How to do a Balance Transfer
What is a balance transfer?
A balance transfer is a common method for DIY debt relief. Basically, you transfer your credit card debt onto a balance transfer credit card that offers a 0% APR for a limited time, typically between 6 to 18 months. This means you can pay off your debt faster without high interest rates slowing you down.
Weighing your options
Since you’re searching for methods of debt relief, you likely already know that a balance transfer isn’t your only option. Before you start the process, examine other choices for debt relief, such as debt management programs, debt settlement, and debt consolidation loans.
If you’re leaning toward doing a balance transfer, ask yourself these questions before you begin:
- Is the balance I want to transfer less than $5,000?
- Is my credit either good or excellent?
- Can I afford to pay off the full transfer amount by the end of the 0% APR period?
When you can answer all of these questions with a “yes,” a balance transfer may be your best option. With more than $5,000 of credit card debt, a debt management program could be better. If you have bad credit, settlement could be a reasonable choice. It all depends on your personal situation and what you can afford to pay.
How to do a balance transfer: Step-by-step guide
Step 1: Assess your debt.
How much debt do you want to transfer? Assess your debt and budget to get all of your personal finances organized. Incorporating your monthly debt payments into your budget is especially important, since the last thing you want to do when paying off a balance transfer card is rack up more debt on other credit cards.
Step 2: Choose a balance transfer card and apply.
Once you have all your financial ducks in a row and you know how much of your balance you want to put on the balance transfer card, it’s time to choose a card to apply for. Do some research on the best cards. Find one that emphasizes a long promotional period with 0% APR. The longer this period, the longer you have to pay down your debt without any added interest.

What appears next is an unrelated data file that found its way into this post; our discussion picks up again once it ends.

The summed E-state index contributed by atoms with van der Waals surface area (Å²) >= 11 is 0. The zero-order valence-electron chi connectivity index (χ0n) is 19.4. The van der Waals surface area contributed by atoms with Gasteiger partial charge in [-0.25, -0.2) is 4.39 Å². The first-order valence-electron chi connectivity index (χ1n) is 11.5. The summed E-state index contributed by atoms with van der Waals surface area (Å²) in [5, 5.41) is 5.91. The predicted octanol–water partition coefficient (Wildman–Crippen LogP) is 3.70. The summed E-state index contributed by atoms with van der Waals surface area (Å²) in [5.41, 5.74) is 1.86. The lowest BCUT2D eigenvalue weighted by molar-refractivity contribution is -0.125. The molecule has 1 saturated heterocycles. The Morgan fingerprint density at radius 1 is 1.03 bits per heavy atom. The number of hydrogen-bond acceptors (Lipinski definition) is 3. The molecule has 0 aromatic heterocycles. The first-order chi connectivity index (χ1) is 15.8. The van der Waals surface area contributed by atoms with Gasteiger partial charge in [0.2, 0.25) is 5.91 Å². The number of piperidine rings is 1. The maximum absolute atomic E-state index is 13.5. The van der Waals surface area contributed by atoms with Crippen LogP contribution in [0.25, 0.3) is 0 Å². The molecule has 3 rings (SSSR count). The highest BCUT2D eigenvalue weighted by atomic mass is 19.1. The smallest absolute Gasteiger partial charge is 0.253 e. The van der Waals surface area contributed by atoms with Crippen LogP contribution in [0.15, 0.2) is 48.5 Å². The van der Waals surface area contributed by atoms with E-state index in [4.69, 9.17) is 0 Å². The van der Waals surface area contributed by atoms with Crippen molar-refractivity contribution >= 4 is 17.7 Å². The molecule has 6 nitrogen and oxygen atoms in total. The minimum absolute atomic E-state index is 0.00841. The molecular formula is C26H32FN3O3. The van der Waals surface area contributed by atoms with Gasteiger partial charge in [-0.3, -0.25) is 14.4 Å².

NOTE: Make sure can transfer all of your existing balances to the new card. Some credit furnishers don’t allow transfers to their own balance transfer cards.
Step 3: Transfer your balances to the new card.
Once you choose your card and your application is accepted, you can initiate the transfer of your balances. This process depends on the credit card issuer you get the card from.
NOTE: Most companies charge a fee for transferring balances. This is usually 3 to 5% of the total balance with a minimum of between $5 and $10
. Make sure to factor this into your budget analysis.
Step 4: Pay off your debt on the balance transfer card.
The last step of this process is to pay off your debt! Keep up with your monthly payments, which should be built into your regular budget. To prevent yourself from falling behind, consider setting up automatic payment plan.
5 key tips for transferring balances successfully to consolidate debt
A balance transfer credit card is one tool you can use to consolidate debt in the right circumstances. However, be careful! If you use a balance transfer in the wrong financial circumstances, you can actually make the challenges you face with debt worse instead of better. With that in mind, make sure that you understand these five points before you decide to apply for a balance transfer credit card.
If you still have questions or you need help deciding which option for consolidation is right for you, call Consolidated Credit today at 1-888-294-3130 to request a free and confidential debt analysis from a certified credit counselor.